The Return of the Humpback whale ?7th Apr 2003 When the first whaling stations were being established in Ireland between 1908 and 1914, already up to 1,105 humpback whales had been killed around Cape Verde by the American whaling fleet. Prior to 1867 more voyages by the whaling fleet were made to Cape Verde than the West Indies; after 1867 the vast majority of the humpback whaling voyages were to the West Indies, which implies that by then humpback numbers were severely depleted around Cape Verde; the last reported killing was in 1978.
If the breeding grounds of humpback whales seen around the Irish coast are the Cape Verde Islands, it comes as no surprise that they were already severely depleted by the time historical records of whales around Ireland were being collected; one hundred and fifty years later, perhaps we are seeing some recovery of this decimated stock.
Since 1999, humpback whales have been sighted all around the Cape Verde archipelago from Ponto do Sol in the NW of Santo Antao, around Sao Vincente and Sao Nicolau, throughout the relatively shallow waters of Sal, Boavista and Maio to the islands political capital in Praia on Santiago. Indeed, only two weeks ago a humpback whale and its calf swam into the bay at Praia and caused great excitement as half the city seemed to empty onto the beaches for three hours watching the whales. As Praia is the home of the President of the Cape Verdes and all the Ministeries perhaps there is a message from the whales to those in power!
In Ireland we have recorded more humpback whale sightings in the last three years than the previous thirty years. This may be due to increased effort but humpback whales are turning up in the Firth of Forth in Scotland, the Mediterranean, off the Azores, Canaries and Madeira, suggesting there may indeed be a real increase.
The government of Cape Verdes has recently signed the Biodiversity Convention and is undertaking an audit of marine biodiversity sites around the archipelago as part of an international collaboration with neighbouring West African states. Biodiversity is a measure of the number of species of plant and animals that live in an area which in the sea includes fish, seaweeds, corals, anemones, jellyfish, turtles and whales. Sites, such as Cape Verde, which may have high species diversity, are being recognised as some of the most important areas in the world and are a priority for conservation.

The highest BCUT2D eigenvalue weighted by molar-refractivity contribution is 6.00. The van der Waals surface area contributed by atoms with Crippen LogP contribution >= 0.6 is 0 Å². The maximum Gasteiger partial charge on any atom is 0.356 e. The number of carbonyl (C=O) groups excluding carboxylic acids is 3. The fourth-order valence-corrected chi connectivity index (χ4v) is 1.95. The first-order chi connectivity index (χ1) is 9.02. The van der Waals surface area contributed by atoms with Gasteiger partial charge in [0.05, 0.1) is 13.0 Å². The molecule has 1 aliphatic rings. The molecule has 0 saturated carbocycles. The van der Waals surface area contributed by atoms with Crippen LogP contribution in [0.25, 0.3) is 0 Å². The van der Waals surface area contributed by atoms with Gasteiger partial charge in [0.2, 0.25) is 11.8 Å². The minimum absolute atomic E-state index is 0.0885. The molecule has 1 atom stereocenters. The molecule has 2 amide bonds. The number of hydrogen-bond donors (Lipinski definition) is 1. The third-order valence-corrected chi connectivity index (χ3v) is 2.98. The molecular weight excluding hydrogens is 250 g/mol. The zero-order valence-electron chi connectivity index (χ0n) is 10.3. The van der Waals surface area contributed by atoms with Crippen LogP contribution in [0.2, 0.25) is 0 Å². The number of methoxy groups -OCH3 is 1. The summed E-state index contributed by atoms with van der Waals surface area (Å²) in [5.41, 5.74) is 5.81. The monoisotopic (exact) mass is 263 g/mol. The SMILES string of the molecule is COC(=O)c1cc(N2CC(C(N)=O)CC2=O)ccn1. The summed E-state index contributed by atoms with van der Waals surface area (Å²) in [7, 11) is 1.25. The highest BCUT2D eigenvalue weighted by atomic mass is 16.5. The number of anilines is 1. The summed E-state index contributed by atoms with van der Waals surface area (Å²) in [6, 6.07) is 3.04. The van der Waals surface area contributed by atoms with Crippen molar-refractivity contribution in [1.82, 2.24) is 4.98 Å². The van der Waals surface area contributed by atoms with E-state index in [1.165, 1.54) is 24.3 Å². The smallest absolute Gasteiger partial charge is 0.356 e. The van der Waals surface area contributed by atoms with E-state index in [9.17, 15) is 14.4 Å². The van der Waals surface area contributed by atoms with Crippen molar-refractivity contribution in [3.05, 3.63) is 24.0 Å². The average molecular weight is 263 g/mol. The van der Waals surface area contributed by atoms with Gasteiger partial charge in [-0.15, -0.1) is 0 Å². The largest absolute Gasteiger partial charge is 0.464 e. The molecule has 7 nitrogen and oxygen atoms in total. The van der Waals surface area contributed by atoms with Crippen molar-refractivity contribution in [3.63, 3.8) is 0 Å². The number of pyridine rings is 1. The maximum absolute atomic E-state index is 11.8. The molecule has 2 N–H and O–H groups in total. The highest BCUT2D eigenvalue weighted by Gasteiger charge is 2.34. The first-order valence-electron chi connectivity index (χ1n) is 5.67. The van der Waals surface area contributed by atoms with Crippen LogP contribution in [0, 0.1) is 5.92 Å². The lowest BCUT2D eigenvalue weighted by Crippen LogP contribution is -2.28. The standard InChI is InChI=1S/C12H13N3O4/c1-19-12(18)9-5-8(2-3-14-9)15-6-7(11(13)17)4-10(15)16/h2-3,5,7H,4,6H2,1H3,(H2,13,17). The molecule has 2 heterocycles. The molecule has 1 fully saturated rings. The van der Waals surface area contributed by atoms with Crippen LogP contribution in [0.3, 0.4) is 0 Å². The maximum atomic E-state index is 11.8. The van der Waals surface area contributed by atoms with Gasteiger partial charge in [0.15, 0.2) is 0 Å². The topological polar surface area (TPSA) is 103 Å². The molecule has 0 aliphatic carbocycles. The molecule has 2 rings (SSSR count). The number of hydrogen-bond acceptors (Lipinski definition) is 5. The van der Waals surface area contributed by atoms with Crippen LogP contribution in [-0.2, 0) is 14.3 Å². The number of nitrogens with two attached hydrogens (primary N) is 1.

The governments objective is to identify important sites for designation as marine protected areas. These are seen as essential components of not only national conservation objectives but for economic development. Countries like Cape Verde have a history of exploitation, from the Yankee whalers who killed whales for the benefit of the New England merchants to the British and, more recently Portugese, colonial powers who used the Cape Verde as a staging post for trans-Atlantic crossings and trade routes to the East Indies. It was the opening of the Suez Canal which marginalised the Cape Verde and ultimately precipitated its decline as an economically important colony. In recent years the European Union has obtained fishing rights to Cape Verde and adjacent waters and have distributed fish quotas to mainly Spanish vessels who land the fish into their home ports. The latest overseas influence comes from Japan who has invested capital into fisheries infrastructure such as new ice plants and research projec
A bright future
The Cape Verde government through the National Institute of Fisheries Research (INDP) are now trying to document the marine resources, including whales and dolphins, around the archipelago. Fish stocks are dwindling and alternative sources of income need to be identified to ensure coastal communities survive. Tourism is expanding rapidly and ecotourism, such as whale and turtle watching may provide viable alternatives. Although the Cape Verde is considered the fourth most important site for breeding turtl